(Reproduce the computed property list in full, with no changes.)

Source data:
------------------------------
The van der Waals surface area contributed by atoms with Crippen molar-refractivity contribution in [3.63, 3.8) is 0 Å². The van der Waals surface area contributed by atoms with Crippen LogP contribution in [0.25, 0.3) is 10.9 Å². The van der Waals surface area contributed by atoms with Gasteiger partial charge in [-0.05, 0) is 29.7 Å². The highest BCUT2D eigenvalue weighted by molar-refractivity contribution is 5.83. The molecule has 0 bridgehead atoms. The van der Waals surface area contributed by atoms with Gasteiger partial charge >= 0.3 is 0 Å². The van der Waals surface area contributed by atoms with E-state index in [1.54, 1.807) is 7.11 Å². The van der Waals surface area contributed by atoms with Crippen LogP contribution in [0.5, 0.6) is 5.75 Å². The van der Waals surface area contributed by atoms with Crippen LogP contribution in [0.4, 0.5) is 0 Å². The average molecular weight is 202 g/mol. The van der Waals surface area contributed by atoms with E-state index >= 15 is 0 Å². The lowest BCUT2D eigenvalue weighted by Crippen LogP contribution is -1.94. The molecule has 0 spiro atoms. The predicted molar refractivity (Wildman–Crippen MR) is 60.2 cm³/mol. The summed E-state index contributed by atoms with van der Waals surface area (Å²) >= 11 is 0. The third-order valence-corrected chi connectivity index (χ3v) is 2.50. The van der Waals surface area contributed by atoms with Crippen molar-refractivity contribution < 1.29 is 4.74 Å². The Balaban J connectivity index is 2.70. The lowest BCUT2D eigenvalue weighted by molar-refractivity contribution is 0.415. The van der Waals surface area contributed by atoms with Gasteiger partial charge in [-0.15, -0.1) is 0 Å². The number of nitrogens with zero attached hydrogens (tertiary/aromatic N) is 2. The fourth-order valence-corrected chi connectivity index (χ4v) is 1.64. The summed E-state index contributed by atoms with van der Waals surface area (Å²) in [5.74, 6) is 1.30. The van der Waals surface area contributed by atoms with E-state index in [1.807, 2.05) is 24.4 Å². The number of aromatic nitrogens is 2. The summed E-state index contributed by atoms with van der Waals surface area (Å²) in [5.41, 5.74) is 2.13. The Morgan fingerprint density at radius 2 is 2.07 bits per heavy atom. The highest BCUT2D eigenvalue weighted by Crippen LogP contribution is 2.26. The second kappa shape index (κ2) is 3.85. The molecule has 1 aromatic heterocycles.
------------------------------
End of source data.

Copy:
The van der Waals surface area contributed by atoms with Crippen molar-refractivity contribution in [3.63, 3.8) is 0 Å². The van der Waals surface area contributed by atoms with Crippen LogP contribution in [0.25, 0.3) is 10.9 Å². The van der Waals surface area contributed by atoms with Gasteiger partial charge in [-0.05, 0) is 29.7 Å². The highest BCUT2D eigenvalue weighted by molar-refractivity contribution is 5.83. The molecule has 0 bridgehead atoms. The van der Waals surface area contributed by atoms with Gasteiger partial charge >= 0.3 is 0 Å². The van der Waals surface area contributed by atoms with E-state index in [1.54, 1.807) is 7.11 Å². The van der Waals surface area contributed by atoms with Crippen LogP contribution in [0.5, 0.6) is 5.75 Å². The van der Waals surface area contributed by atoms with Crippen LogP contribution in [0.4, 0.5) is 0 Å². The average molecular weight is 202 g/mol. The van der Waals surface area contributed by atoms with E-state index >= 15 is 0 Å². The lowest BCUT2D eigenvalue weighted by Crippen LogP contribution is -1.94. The molecule has 0 spiro atoms. The predicted molar refractivity (Wildman–Crippen MR) is 60.2 cm³/mol. The summed E-state index contributed by atoms with van der Waals surface area (Å²) >= 11 is 0. The third-order valence-corrected chi connectivity index (χ3v) is 2.50. The van der Waals surface area contributed by atoms with Crippen molar-refractivity contribution < 1.29 is 4.74 Å². The Balaban J connectivity index is 2.70. The lowest BCUT2D eigenvalue weighted by molar-refractivity contribution is 0.415. The van der Waals surface area contributed by atoms with Gasteiger partial charge in [-0.15, -0.1) is 0 Å². The number of nitrogens with zero attached hydrogens (tertiary/aromatic N) is 2. The fourth-order valence-corrected chi connectivity index (χ4v) is 1.64. The summed E-state index contributed by atoms with van der Waals surface area (Å²) in [5.74, 6) is 1.30. The van der Waals surface area contributed by atoms with E-state index in [1.807, 2.05) is 24.4 Å². The number of aromatic nitrogens is 2. The summed E-state index contributed by atoms with van der Waals surface area (Å²) in [5.41, 5.74) is 2.13. The Morgan fingerprint density at radius 2 is 2.07 bits per heavy atom. The highest BCUT2D eigenvalue weighted by Crippen LogP contribution is 2.26. The second kappa shape index (κ2) is 3.85. The molecule has 1 aromatic heterocycles.